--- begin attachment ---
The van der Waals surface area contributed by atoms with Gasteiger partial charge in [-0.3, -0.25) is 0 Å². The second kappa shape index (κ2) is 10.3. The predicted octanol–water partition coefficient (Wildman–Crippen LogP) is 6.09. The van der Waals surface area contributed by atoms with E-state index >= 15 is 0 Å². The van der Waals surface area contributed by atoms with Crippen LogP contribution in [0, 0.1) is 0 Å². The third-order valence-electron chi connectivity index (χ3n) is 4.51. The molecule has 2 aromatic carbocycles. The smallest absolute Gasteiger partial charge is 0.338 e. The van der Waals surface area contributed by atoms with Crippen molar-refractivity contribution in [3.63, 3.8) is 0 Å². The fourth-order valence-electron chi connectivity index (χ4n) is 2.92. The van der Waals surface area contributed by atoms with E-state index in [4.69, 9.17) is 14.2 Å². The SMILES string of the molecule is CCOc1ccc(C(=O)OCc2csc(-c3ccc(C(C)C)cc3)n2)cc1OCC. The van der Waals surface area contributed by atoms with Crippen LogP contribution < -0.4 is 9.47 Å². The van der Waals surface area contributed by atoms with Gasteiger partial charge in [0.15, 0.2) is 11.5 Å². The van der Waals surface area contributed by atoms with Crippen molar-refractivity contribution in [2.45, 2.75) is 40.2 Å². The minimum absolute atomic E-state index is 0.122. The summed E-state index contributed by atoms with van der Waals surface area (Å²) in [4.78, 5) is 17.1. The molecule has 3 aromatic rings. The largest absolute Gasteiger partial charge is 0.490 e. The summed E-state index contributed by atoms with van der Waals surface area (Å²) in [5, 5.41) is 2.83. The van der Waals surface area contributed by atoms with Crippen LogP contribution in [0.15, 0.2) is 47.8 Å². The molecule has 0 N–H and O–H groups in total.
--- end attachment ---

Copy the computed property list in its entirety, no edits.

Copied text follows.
The van der Waals surface area contributed by atoms with Gasteiger partial charge in [-0.3, -0.25) is 0 Å². The second kappa shape index (κ2) is 10.3. The predicted octanol–water partition coefficient (Wildman–Crippen LogP) is 6.09. The van der Waals surface area contributed by atoms with E-state index >= 15 is 0 Å². The van der Waals surface area contributed by atoms with Crippen LogP contribution in [0, 0.1) is 0 Å². The third-order valence-electron chi connectivity index (χ3n) is 4.51. The molecule has 2 aromatic carbocycles. The smallest absolute Gasteiger partial charge is 0.338 e. The van der Waals surface area contributed by atoms with Crippen molar-refractivity contribution in [3.63, 3.8) is 0 Å². The fourth-order valence-electron chi connectivity index (χ4n) is 2.92. The van der Waals surface area contributed by atoms with E-state index in [4.69, 9.17) is 14.2 Å². The SMILES string of the molecule is CCOc1ccc(C(=O)OCc2csc(-c3ccc(C(C)C)cc3)n2)cc1OCC. The van der Waals surface area contributed by atoms with Crippen LogP contribution < -0.4 is 9.47 Å². The van der Waals surface area contributed by atoms with Gasteiger partial charge in [0.15, 0.2) is 11.5 Å². The van der Waals surface area contributed by atoms with Crippen molar-refractivity contribution in [2.45, 2.75) is 40.2 Å². The minimum absolute atomic E-state index is 0.122. The summed E-state index contributed by atoms with van der Waals surface area (Å²) in [4.78, 5) is 17.1. The molecule has 3 aromatic rings. The largest absolute Gasteiger partial charge is 0.490 e. The summed E-state index contributed by atoms with van der Waals surface area (Å²) in [5, 5.41) is 2.83. The van der Waals surface area contributed by atoms with Crippen LogP contribution in [0.15, 0.2) is 47.8 Å². The molecule has 0 N–H and O–H groups in total.